Mark Leibovich's This Town

This Town: Two Parties and a Funeral-Plus, Plenty of Valet Parking!-in America's Gilded Capital, by Mark Leibovich

I spent two years on Capitol Hill 1970-72 and witnessed the same kind of behavior presented in this book. The names have changed, but the pattern has changed only in having more money to play with, and do so in a way that brings far greater risks to our country and civilization if we don't get it right. But then as now there is little sense among the political class of the grave responsibility they all have. The one factor that did sober them then was the risk of global thermonuclear war, which has now receded as a perceived danger, even though it still is. The threats now are more abstract, complicated, and difficult for the mediocrities in the political class to understand.

This book does not provide much analysis and no recommendations. It is mainly written to be entertaining, even if it happens to be enlightening as well. However, it does provide evidence that we can analyze, and that we can use to develop reforms. Liebovich is a reporter, and he reports. The rest is up to us.

So what can we provisionally conclude?

1. With almost no exceptions, our leaders are not intellectually deep persons who value ideas or principles, or get their satisfaction from delivering good governance as an art. They are mainly salesmen, good at making connections and deals, who compartmentalize their thinking so that they can live in a bubble of enablers that is separated from reality and responsibility. No Jeffersons or Madisons among them, and those are the kind of persons that the situation requires. But the system does not allow such persons to ascend to those positions, because they can't be controlled.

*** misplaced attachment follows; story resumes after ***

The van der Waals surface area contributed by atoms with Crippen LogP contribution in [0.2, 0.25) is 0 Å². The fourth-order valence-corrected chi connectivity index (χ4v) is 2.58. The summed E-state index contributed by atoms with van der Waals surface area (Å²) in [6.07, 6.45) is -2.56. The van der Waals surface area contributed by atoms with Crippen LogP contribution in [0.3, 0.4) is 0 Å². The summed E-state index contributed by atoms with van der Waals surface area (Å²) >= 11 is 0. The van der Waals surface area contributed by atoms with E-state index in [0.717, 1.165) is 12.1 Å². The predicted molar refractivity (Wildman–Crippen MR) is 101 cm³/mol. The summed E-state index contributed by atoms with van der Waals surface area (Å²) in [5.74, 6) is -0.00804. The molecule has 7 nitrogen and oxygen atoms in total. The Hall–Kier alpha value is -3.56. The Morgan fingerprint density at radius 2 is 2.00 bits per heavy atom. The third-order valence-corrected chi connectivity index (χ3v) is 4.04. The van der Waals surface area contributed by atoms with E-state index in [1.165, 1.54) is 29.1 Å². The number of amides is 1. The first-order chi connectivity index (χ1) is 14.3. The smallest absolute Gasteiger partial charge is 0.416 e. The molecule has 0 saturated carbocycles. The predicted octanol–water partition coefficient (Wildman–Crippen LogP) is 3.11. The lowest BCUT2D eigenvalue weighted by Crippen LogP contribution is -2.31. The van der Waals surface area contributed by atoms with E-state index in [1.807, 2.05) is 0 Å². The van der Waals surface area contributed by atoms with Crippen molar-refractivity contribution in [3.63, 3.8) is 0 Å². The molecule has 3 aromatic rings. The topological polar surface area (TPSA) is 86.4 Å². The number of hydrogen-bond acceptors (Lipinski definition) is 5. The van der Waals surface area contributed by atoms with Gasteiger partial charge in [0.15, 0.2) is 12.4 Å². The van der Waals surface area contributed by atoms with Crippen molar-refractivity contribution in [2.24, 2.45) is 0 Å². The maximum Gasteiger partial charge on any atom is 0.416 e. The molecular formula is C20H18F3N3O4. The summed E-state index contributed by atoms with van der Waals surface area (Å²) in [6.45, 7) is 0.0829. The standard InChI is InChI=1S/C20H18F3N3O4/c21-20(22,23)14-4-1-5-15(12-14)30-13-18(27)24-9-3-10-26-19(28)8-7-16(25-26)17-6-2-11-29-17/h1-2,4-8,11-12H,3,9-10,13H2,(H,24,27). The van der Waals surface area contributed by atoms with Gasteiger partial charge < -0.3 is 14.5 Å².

2. It is not that our leaders are not representative of the people. They are all too representative. They are not much worse than most of the rest of us. But they need to be much, much better.

3. They behave that way because the structural incentives cause them to do so. Replacing them all would not change the incentives, and even much more talented and virtuous persons would probably mostly succumb to the corrupting influence of those incentives, and purge the system of the few who resist. We need to look at fundamental structural and procedural reforms.

4. The problem depicted is common to most countries that choose their main officials through popular elections. The voters are mostly rationally ignorant and willing to be influenced by the kinds of marketing money can buy, allowing public choice pathologies to prevail. The only alternative to that, other than dictatorship, is sortition, selection at random, like juries, but in a multistage process that alternates with filtering for aptitude and character. The Republic of Venice used such a system from 1268 through 1797 to select their doge, or chief executive. A similar process could be used to select legislators at all levels who would serve for only one term, and have no career path. Staffers could be similarly reassigned at random, preventing them from building empires of influence. There would be a stronger incentive to select persons of greater aptitude during the filtering phase of the sortition process. Without a stable poll of legislators and staffers, the influence of lobbyists would be somewhat


I have a proposed Tax Reform Bill that contains the following provision:

10. The President, each member of Congress, and each federal judge or presidential appointee, shall agree to, and have imposed on him, a 100% tax on any and all of his earnings other than his government salary or pension, or on any funds or property received, after he commences his office, except only earnings on investments made before he takes office, or on investments of his government salary or pension.

Donate Now!


Follow by Email

Search this and affiliated sites

Blog Archive